Dewey is soon launched on his career, but poor Edie is left to care for their increasing number of children. She had been trying to discourage him from following his dream, preferring that he get a real job and stay home to help care for the family. At one point before he is discovered she tells him that she believes in him, followed quickly by the assurance that he will fail. Little wonder then, that like Johnny Cash, Dewey will find love elsewhere, in his case in the new backup singer, Darlene Madison Cox (Jenna Fischer). She, however, like June Carter, is very pious, and although they come close to consummating their desire for each other, Darlene refuses until they are married. Dewey, conveniently forgetting Edie, weds and beds her, but their bliss is soon interrupted when Edie arrives on the scene. Dewey loses both his firdst and his second wives.
On the road the singer mingles with the likes of Buddy Holly, The Big Bopper, Elvis Presley, Lyle Lovett, and eventually, in India, the Beatles. Again, Dewey shows his naivity when during their exchange of compliments, he tells them, “You’re almost as good as The Monkees!” There are a funny series of scenes in which Dewey stumbles upon Sam (Tim Meadows), the drummer in his band, trying a new drug with a bevy of girls. Sam always warns him away, but Dewey tries the drug any way, all this eventually, as in Ray Charles’ case, leading to Dewey’s arrest and incarceration, and frequent stints in a rehab center. There is also the repetition of Dewey venting his rage and frustration upon a hapless bathroom sink, which he tears away from the wall and smashes upon the floor.
For me the funniest episode, maybe because I had seen recently the zany, decidedly unclichéd Bob Dylan biopic I’m Not There, was Dewey’s protest period, shot appropriately in black and white. Before adoring crowds he sings songs that contain such lyrics as, “mailboxes drip like lampposts in the twisted birth canal of the coliseum…fairy teapots mask the temper tantrum/O’ say can you see ’em…stuffed cabbage is the darling of the Laundromat…” and “The mouse with the overbite explained…” Baffled listeners stand around asking “What does this mean?” but Dewey doesn’t care, nor do they. He champions the oppressed and the down trodden, focusing especially upon midgets and “short people.”
It is too bad that the depiction of full frontal nudity, including some close-ups of penises, will make the film unsuitable for youth, and unacceptable for most church-related folk, because it is a delightful study of the cult of musical celebrity in our culture. Most of the R-rate elements, including the frequent use of the “F” word are gratuitous, this due probably to Judd Apatow who over-indulged his taste for sex in the teen film Superbad. (Freudians will have a ball analyzing all the sex symbols in the film, such as the way Dewey and Darlene lick their ice cream cones.) As you can tell by the length of this review, I thoroughly enjoyed the film, even while being upset by its juvenile tendencies. Be aware of what you are getting into if you decide to see this film, and even more careful before taking a group.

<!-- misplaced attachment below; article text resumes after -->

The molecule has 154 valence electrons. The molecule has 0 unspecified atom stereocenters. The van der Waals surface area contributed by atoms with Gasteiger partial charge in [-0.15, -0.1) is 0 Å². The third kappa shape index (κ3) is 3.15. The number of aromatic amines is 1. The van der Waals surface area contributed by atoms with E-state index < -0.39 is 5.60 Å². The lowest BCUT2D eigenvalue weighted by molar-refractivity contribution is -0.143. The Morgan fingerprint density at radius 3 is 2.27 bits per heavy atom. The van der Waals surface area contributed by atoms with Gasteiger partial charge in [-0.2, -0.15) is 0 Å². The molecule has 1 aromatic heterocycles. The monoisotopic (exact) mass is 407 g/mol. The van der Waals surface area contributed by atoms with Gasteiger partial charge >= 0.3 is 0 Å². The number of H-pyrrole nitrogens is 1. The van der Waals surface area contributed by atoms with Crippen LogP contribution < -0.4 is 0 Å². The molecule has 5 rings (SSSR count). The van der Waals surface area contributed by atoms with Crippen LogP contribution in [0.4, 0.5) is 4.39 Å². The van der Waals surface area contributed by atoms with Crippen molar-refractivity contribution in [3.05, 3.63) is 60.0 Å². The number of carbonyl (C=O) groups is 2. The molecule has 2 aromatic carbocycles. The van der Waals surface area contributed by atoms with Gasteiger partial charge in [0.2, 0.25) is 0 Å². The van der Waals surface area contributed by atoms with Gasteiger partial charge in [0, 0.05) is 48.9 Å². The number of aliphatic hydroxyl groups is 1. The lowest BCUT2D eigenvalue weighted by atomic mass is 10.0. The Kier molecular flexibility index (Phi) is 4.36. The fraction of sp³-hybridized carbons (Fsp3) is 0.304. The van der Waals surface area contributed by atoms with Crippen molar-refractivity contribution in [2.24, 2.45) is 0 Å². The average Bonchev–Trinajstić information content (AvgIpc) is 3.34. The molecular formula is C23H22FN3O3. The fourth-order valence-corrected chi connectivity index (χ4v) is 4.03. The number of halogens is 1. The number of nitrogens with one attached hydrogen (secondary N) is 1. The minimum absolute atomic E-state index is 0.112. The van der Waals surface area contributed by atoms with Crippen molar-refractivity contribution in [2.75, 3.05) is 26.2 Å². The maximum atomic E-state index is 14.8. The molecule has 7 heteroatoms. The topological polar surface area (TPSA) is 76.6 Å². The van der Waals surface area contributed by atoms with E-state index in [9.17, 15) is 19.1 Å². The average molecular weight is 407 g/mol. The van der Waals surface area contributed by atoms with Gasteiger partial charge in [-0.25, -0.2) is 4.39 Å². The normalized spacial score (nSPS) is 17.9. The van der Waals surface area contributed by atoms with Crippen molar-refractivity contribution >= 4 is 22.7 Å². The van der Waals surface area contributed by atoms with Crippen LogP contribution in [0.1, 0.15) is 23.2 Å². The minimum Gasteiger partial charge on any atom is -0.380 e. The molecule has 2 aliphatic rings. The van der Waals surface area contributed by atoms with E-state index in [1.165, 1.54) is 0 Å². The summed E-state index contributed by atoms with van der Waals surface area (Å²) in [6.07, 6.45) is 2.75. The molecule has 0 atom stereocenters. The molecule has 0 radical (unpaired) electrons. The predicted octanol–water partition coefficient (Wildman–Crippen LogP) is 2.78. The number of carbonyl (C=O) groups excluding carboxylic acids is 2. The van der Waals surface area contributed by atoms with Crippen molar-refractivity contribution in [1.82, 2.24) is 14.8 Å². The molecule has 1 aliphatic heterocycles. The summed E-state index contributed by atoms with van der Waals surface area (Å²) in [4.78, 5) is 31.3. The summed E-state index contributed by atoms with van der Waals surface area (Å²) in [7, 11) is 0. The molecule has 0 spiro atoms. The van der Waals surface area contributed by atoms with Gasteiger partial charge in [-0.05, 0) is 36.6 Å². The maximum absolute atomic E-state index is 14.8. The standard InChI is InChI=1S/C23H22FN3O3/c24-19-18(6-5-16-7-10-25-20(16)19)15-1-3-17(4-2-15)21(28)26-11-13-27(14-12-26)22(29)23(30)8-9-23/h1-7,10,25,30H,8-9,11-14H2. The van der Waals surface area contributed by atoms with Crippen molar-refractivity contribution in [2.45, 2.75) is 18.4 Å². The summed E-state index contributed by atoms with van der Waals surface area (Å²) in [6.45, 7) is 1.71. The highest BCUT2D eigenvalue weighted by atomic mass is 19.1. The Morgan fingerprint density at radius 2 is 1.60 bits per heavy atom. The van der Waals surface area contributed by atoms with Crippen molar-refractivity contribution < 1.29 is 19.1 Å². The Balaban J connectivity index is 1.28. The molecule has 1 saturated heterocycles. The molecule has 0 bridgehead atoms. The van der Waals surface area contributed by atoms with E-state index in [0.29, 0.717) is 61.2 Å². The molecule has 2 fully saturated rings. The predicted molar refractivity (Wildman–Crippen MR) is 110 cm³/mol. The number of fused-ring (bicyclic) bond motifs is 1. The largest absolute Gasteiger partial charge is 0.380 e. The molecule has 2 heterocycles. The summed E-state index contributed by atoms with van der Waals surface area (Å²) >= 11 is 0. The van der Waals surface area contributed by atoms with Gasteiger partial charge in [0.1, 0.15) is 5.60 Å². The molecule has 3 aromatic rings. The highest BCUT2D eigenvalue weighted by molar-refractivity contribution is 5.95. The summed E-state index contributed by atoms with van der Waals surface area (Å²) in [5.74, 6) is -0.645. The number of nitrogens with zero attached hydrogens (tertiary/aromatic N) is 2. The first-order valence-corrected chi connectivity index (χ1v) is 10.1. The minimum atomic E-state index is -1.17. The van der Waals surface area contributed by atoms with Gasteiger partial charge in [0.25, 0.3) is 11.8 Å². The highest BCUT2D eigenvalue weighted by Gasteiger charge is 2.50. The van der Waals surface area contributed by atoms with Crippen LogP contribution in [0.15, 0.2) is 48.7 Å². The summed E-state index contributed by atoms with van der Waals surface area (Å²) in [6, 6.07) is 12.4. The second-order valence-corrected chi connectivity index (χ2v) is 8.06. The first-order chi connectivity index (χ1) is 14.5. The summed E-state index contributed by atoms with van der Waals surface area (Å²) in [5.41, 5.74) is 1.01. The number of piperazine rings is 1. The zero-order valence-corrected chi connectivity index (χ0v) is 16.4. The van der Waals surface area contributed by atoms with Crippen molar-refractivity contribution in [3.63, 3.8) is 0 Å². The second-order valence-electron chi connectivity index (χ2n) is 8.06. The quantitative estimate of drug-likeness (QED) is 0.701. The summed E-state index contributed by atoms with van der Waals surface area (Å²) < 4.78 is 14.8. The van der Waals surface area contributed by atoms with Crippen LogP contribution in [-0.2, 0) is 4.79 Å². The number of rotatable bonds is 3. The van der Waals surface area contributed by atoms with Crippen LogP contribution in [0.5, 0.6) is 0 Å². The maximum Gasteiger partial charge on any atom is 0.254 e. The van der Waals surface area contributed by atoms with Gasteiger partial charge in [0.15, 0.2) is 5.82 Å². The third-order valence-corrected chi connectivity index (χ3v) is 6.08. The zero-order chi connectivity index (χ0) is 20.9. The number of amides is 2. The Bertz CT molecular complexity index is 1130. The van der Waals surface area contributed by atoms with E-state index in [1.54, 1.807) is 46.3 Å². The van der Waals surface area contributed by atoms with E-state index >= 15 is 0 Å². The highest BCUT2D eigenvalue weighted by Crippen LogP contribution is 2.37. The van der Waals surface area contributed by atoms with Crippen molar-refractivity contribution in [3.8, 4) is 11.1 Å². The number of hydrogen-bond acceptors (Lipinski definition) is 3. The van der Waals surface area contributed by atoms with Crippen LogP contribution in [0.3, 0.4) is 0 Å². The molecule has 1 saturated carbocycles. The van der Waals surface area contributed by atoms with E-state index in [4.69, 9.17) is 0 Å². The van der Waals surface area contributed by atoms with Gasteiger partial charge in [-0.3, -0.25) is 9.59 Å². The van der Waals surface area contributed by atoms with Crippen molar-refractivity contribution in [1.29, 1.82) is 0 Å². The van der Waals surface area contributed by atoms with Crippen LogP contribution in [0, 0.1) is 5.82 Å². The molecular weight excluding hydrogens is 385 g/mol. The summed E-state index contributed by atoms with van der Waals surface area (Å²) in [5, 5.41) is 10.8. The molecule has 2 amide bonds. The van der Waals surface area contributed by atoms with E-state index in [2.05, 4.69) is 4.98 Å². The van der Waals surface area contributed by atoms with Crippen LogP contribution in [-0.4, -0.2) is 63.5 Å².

1) What clichés from the musical biography picture do you see?
2) What genres of music does Dewey pass through? How did you like the songs—some of them pretty tuneful? (And one even nominated for a Golden Globe Award!)
3) What film did the animated sequence in the LSD section remind you of?
4) Each time Dewey says in the rehab scenes that he is a changed man. But is he really? How does our faith suggest that our good intentions to change ourselves are not enough? What (or who) can really bring change that lasts?
5) Although played for laughs, the constant scenes of the father favoring the deceased son, is a
real concern for many siblings. Have you encountered this? If you are a parent of more than one child, how have you guarded against the damage that favoritism can cause in a family?
6) What insights does the concluding song “It’s a Beautiful Ride” provide, such as “And then in the end it’s family and friends” ?